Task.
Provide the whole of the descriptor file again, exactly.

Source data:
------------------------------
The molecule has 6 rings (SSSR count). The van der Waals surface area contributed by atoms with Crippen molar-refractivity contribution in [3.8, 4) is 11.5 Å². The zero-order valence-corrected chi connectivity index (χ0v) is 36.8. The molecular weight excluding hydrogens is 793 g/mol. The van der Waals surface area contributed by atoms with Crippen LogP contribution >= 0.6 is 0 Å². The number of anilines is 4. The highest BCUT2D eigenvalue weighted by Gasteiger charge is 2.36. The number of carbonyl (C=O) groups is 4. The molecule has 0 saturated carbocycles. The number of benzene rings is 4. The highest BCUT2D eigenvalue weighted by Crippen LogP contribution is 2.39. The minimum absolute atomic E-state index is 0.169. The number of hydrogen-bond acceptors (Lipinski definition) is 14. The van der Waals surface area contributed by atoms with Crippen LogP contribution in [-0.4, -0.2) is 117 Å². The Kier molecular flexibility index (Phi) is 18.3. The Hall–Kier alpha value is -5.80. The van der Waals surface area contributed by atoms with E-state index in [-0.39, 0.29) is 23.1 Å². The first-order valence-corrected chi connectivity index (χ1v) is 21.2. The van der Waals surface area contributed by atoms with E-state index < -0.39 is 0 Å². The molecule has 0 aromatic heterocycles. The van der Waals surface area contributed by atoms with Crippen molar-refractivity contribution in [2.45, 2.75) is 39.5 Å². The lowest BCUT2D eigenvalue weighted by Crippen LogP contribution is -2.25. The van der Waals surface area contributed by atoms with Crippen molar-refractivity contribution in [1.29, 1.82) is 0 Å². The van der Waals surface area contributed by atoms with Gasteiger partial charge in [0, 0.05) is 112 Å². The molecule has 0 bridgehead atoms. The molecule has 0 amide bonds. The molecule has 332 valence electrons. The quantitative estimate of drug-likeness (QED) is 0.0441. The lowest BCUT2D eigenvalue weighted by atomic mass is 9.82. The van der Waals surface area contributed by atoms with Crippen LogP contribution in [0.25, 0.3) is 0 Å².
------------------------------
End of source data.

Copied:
The molecule has 6 rings (SSSR count). The van der Waals surface area contributed by atoms with Crippen molar-refractivity contribution in [3.8, 4) is 11.5 Å². The zero-order valence-corrected chi connectivity index (χ0v) is 36.8. The molecular weight excluding hydrogens is 793 g/mol. The van der Waals surface area contributed by atoms with Crippen LogP contribution >= 0.6 is 0 Å². The number of anilines is 4. The highest BCUT2D eigenvalue weighted by Gasteiger charge is 2.36. The number of carbonyl (C=O) groups is 4. The molecule has 0 saturated carbocycles. The number of benzene rings is 4. The highest BCUT2D eigenvalue weighted by Crippen LogP contribution is 2.39. The minimum absolute atomic E-state index is 0.169. The number of hydrogen-bond acceptors (Lipinski definition) is 14. The van der Waals surface area contributed by atoms with Crippen LogP contribution in [-0.4, -0.2) is 117 Å². The Kier molecular flexibility index (Phi) is 18.3. The Hall–Kier alpha value is -5.80. The van der Waals surface area contributed by atoms with E-state index in [-0.39, 0.29) is 23.1 Å². The first-order valence-corrected chi connectivity index (χ1v) is 21.2. The van der Waals surface area contributed by atoms with E-state index < -0.39 is 0 Å². The molecule has 0 aromatic heterocycles. The van der Waals surface area contributed by atoms with Crippen molar-refractivity contribution in [2.45, 2.75) is 39.5 Å². The lowest BCUT2D eigenvalue weighted by Crippen LogP contribution is -2.25. The van der Waals surface area contributed by atoms with Crippen molar-refractivity contribution in [1.29, 1.82) is 0 Å². The van der Waals surface area contributed by atoms with Gasteiger partial charge in [0, 0.05) is 112 Å². The molecule has 0 bridgehead atoms. The molecule has 0 amide bonds. The molecule has 332 valence electrons. The quantitative estimate of drug-likeness (QED) is 0.0441. The lowest BCUT2D eigenvalue weighted by atomic mass is 9.82. The van der Waals surface area contributed by atoms with Crippen LogP contribution in [0.25, 0.3) is 0 Å².